Thursday, November 11, 2004

FCC and Saving Private Ryan

I am settling down to watch a good movie that seems appropriate to the times we live in. It's Veterans Day, and I'm a little worn out. Watching a movie seems like a good idea. I turn the TV on and get a message that the FCC has deemed, what is one of the better war movies, 'too harsh to be shown in primetime while children might be watching'.

Should children see it? No. Children need their own world. The best world. A child's world of imagination and possibility. I thought that is what parents were for. Aren't parents responsible for their children? When did TV networks or the Federal government become responsible for our children and our lives? Maybe Howard Stern is right (may I be forgiven, 'cause I don't agree with the man's methods much). Satellite and cable are becoming the options in which people will retreat to in order to numb out or experience art. (when did I start calling TV art? Doesn't matter movies can be art.)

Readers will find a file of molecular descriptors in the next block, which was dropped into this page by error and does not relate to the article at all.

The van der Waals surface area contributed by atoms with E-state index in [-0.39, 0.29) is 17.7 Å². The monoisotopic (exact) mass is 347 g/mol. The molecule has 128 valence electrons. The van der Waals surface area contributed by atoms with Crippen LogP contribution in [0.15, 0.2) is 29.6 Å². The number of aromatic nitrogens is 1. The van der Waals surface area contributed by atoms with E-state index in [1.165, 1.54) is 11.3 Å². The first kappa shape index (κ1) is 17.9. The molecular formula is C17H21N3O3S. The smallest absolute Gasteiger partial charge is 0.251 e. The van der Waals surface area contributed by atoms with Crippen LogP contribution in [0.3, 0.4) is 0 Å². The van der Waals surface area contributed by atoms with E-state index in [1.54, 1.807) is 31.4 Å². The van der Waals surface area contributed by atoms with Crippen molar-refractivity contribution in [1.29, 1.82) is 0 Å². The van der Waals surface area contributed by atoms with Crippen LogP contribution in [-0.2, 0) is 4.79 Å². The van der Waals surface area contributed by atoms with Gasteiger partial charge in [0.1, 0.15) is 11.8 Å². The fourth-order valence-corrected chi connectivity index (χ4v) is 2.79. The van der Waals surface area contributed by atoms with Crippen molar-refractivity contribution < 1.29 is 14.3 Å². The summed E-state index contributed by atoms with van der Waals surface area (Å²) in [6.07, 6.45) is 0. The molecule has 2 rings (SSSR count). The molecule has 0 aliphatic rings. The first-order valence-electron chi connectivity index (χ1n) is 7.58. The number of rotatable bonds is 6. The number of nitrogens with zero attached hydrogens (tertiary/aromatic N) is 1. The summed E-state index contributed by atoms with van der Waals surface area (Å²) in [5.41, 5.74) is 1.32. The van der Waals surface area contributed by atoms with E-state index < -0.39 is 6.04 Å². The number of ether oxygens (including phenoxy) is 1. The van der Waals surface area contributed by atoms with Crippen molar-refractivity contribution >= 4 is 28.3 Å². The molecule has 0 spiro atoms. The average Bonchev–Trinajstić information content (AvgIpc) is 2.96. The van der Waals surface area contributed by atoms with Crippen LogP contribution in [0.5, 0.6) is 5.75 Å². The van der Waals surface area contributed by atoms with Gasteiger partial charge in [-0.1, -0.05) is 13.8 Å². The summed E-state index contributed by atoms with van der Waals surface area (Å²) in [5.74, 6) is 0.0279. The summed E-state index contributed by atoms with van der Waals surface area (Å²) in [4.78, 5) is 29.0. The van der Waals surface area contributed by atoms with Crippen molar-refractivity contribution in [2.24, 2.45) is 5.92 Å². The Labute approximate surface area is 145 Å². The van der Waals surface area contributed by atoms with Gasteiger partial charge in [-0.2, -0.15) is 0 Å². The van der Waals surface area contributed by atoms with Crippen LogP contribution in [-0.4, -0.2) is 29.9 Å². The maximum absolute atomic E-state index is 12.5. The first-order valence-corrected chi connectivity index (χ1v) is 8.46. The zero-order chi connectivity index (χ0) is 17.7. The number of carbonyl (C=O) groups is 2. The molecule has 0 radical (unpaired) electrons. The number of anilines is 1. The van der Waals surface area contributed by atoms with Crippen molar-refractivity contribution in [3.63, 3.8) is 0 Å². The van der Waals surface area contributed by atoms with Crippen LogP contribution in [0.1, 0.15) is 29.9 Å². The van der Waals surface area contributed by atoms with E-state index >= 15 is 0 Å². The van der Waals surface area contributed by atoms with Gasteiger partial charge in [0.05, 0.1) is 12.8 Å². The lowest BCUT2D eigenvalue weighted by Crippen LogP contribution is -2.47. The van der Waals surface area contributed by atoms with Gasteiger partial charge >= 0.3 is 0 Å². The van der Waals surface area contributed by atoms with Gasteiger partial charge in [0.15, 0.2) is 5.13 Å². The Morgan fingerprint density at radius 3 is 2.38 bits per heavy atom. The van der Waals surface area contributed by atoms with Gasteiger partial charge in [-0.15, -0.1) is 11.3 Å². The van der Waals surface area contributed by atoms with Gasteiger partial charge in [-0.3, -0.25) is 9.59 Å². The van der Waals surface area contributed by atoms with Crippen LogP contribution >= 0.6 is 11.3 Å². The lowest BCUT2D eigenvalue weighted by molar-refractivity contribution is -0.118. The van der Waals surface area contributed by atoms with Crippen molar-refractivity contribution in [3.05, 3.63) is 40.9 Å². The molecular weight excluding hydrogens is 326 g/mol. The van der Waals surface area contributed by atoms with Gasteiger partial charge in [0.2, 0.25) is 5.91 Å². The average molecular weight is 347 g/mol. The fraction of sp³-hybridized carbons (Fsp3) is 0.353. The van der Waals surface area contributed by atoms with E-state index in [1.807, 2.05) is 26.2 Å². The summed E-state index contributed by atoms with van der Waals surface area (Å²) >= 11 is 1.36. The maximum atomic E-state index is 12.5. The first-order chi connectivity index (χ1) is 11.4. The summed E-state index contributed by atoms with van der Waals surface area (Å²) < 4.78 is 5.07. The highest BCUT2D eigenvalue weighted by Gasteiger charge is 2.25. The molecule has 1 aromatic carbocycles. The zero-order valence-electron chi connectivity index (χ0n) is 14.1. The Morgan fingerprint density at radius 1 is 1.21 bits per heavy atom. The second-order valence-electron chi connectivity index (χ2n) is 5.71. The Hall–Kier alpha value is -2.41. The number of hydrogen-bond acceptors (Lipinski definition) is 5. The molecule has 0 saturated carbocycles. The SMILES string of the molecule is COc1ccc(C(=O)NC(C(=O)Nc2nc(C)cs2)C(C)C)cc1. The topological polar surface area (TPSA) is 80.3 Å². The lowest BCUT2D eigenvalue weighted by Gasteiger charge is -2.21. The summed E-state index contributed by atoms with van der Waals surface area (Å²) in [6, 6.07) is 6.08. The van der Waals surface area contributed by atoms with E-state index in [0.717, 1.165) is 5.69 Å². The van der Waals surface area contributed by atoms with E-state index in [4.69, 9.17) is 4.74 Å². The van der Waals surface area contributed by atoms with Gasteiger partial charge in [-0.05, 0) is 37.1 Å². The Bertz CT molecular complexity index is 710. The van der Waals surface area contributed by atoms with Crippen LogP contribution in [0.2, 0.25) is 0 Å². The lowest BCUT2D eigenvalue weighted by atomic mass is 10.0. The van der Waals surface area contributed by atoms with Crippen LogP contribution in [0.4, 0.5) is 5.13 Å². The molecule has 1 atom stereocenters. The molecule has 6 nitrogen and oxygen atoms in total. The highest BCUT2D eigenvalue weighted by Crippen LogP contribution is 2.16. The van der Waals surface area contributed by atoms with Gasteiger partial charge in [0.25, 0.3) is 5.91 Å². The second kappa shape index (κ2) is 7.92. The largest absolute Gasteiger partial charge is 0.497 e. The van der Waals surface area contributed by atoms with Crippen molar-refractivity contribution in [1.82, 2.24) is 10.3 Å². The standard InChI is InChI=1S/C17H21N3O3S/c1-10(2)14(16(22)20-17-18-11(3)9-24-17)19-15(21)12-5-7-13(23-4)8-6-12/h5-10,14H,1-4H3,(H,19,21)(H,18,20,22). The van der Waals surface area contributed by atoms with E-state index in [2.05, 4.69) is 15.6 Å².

Now I'm fundamentally against war. Not a real good idea if you like the idea of living. But, humans have been at it, war, for far too long to have the radical idea of 'live and let live' become a part of the genetic make-up just yet.

For those of us who will never go to war, movies sometimes give us a glimpse, a sliver, of what it is we are not experiencing. Saving Private Ryan is such a movie. A better adaptation than many other movies to show war and how humans interact in one.

Maybe the FCC is practicing yoga because it somehow gained the flexibility to effectively screw itself with this new position.

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